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Eating Disorders and Autistic Spectrum Disorder – what’s the link?

Why has my daughter with an eating disorder (ED) been diagnosed with an Autistic Spectrum Disorder (ASD)?

 

It isn’t uncommon for a teenage girl to be admitted into hospital with an eating disorder for refeeding and treatment to later be diagnosed with an Autistic Spectrum Disorder.

 

 

Parents can feel really baffled by this. So what’s it all about?

Traits within ASD and ED often overlap.

 

  1. Rigidity of thought. Sticking to rules is common in both ED and ASD. It happens that the young person with ASD has applied some rules to food to keep their weight at a set point. Unfortunately then deviating from these ‘rules’ is extremely difficult as young people with ASD struggle immensely to understand the rationale or logic to changing rules. As weight plummets cognitive ability also declines leading to distorted thinking and married together, the two can be tricky indeed.

 

  1. Empathy and understanding. Often a parent will struggle to understand why their child is ‘hurting them’ by not eating. In reality a child with ASD and ED cannot empathise or understand how their behaviour makes a parent think and feel. This concept is called theory of mind.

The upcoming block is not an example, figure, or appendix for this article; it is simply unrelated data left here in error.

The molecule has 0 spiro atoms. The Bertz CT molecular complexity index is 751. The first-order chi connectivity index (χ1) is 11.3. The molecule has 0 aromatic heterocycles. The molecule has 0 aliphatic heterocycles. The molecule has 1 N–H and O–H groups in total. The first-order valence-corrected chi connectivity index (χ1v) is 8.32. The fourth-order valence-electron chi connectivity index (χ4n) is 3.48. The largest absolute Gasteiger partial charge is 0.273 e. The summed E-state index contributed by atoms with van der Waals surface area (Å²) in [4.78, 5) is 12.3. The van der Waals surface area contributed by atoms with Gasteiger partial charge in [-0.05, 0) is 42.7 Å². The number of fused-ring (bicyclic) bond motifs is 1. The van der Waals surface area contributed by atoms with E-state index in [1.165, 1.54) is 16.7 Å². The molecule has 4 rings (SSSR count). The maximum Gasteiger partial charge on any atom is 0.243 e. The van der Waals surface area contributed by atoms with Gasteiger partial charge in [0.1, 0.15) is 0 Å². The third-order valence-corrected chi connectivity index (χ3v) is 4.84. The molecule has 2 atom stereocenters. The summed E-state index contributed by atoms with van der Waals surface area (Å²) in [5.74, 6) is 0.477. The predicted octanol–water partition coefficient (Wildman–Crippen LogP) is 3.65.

1. Social communication. Often not eating is a form of communication. Having ASD can make communicating your thoughts and feelings particularly tricky. Food can communicate how you’re feeling more powerfully. When you combine this with rigidity of thought and difficulty with empathy and understanding it can be very unhealthy indeed. Interpreting social information can also be tricky. Society says being thin is good. Therefore I must be thin. Therefore I just follow rules to remain thin. Society says not being thin is bad. Not seeing the whole picture here such as maybe societies views are unhelpful or wrong or maybe body acceptance is good is very difficult for someone with ASD. Thinking can be more linear and pragmatic.

Supporting a young person with ASD to eat again can feel like a mountain to climb. They have developed a myriad of strict rules around eating and exercise. However this can be reversed. Using clear boundaries and ‘rules’ to combat the eating disorder can work in its favour. Using language such as ‘look at how this is affecting you mother’ will prove less effective as the young person is unable to do this.

Seek advice and support from your clinical team specifically around ASD and ED and how the two relate. Try to view the world through a very different lens, your childs lens of social demands, rigid cultural expectations and complex pressures. Over time it becomes clearer how the two correlate

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